Proponents for a cashless future are shouting, quite loudly, that paper money is dead. While it's all very convenient with rumors of bitcoin, contactless payments, and mobile wallets afloat, it appears a rush to judgment.
The town criers for the death of cash may be right—eventually. But it's unlikely to happen anytime soon if checks have anything to show for it. While the consumer space may welcome innovative ways of making payments willingly, stats show businesses are much more reticent.
For 2016, checks are still the method that 51 percent of business-to-business payments use, according to the Association for Financial Professionals. That means over half of business payments are still made via paper check, which is a startling amount. Equally startling is the notion that there are individuals who would prefer to use cash over swiping a card, but there are plenty of good reasons for it.
The march toward the death of fiat money will be slow and steady, if it happens at all, for this one reason: anonymity. Paper currency is the failsafe method we use to make payments we don't want traced back to us. While much of the West clings to notions of privacy with their fingernails, cash is there to make us feel like we still have places to disappear. (This brand of anonymity is what Bitcoin enthusiasts envision for the future). It's a tangible resource we can stuff away in a rainy day fund, or for an unexpected crisis like a hurricane or earthquake where banking infrastructure is damaged.
The BBC did a deep dive on cash back in 2015, illuminating what is still true about the currency that's served us for ages:
"Cash is essentially untraceable, it's easy to carry, it's widely accepted and it's reliable. If the power goes out, or there's a blip in the electronic systems that make the online commerce world go round, cash is there. If someone wants to buy something without anybody tracing it back to her, cash is the way to do it."
The article goes on to cite that "two-thirds of cash holdings in America exist outside the country." While cash is notoriously hard to track, that's actually its hidden strength.
If the Wells Fargo fake account scandal has anything to teach us, it's that no bank is too big to stumble when it comes to customer trust. Fourteen percent of Wells Fargo's customer base actively reported a decision to switch to another bank due to the fake account fallout.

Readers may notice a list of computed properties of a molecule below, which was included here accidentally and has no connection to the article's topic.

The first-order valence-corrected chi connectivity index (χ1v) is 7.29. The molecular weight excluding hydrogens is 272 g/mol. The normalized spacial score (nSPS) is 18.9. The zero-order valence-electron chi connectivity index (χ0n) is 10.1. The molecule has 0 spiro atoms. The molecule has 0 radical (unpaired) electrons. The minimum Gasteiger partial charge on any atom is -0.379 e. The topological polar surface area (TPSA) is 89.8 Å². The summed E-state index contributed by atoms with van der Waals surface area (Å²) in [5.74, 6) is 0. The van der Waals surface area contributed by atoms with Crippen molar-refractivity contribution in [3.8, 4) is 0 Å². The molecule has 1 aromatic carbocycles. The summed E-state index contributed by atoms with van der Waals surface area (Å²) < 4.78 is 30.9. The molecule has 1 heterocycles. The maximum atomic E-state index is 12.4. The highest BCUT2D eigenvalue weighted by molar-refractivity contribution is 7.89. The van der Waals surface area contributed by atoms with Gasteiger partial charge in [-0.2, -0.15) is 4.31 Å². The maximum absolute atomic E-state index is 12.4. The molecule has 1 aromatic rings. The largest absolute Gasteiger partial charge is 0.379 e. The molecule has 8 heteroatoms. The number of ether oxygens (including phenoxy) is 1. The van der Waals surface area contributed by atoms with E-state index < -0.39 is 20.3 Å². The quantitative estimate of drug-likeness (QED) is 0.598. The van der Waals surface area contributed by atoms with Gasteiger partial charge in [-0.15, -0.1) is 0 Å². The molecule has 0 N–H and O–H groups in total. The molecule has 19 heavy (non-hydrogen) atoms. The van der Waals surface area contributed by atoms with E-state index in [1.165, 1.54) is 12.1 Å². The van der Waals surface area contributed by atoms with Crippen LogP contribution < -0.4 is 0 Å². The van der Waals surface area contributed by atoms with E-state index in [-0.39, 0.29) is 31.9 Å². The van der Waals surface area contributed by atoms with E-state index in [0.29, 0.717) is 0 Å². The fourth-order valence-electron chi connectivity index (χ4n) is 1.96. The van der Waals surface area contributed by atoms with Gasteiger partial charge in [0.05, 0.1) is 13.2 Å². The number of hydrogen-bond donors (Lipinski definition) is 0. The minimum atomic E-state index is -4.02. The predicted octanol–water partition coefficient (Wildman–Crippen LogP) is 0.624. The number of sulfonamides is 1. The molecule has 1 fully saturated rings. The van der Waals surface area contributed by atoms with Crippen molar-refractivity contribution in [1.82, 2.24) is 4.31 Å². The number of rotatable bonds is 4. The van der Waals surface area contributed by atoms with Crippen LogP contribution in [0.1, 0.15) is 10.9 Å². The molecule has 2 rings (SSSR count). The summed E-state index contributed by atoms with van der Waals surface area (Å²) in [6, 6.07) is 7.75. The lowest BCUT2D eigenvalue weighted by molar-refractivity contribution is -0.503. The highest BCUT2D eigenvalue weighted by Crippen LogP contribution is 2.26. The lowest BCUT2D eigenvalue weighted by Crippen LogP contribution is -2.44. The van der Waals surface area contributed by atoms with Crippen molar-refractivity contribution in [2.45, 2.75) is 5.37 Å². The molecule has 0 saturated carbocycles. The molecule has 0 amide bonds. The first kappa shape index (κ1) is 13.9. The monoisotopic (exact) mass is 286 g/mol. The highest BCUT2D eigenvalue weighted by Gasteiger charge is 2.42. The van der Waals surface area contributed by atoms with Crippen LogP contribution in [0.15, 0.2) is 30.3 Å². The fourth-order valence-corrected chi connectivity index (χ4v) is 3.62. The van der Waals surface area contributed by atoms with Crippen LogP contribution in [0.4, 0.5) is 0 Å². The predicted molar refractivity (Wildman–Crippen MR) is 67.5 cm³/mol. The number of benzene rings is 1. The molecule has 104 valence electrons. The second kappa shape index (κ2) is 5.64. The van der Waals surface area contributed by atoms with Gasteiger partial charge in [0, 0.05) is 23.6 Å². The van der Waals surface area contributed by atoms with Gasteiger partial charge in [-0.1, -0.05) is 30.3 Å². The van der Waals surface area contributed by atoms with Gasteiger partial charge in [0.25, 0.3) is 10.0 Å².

Consultancy firm cg42 anticipated Wells Fargo is at risk of losing $99 billion in deposits as collateral from the scandal. Of course, that money won't be taken from the bank and stored in a rainy day fund, but deposited in another bank. But according to a 2016 Gallup Poll, Americans' confidence in banks remains below 30 percent and hasn't budged since the recession kicked off in 2007.
Americans' distrust of the banking system is part of our collective memory from the Great Depression when a stock market implosion led to the imminent failure of nine thousand banks. This time in American history led to the creation of the FDIC, insuring the worth of customer deposits. When a run on banks drained the nation's cash supply, what Americans most feared happened. They lost power over their deposits. Banks failed and we haven't soon forgotten it.
Convenience. Universal access. Ease. The reasons we use paper money are plentiful, especially when we require a direct source of payment from an unknown party (i.e., selling something on Craigslist) or don't want to use our debit card at a gas station in the middle of nowhere. While some use cash's lack of footprint for nefarious reasons like tax evasion, others prefer the obscurity simply because it's clean, and universally accepted.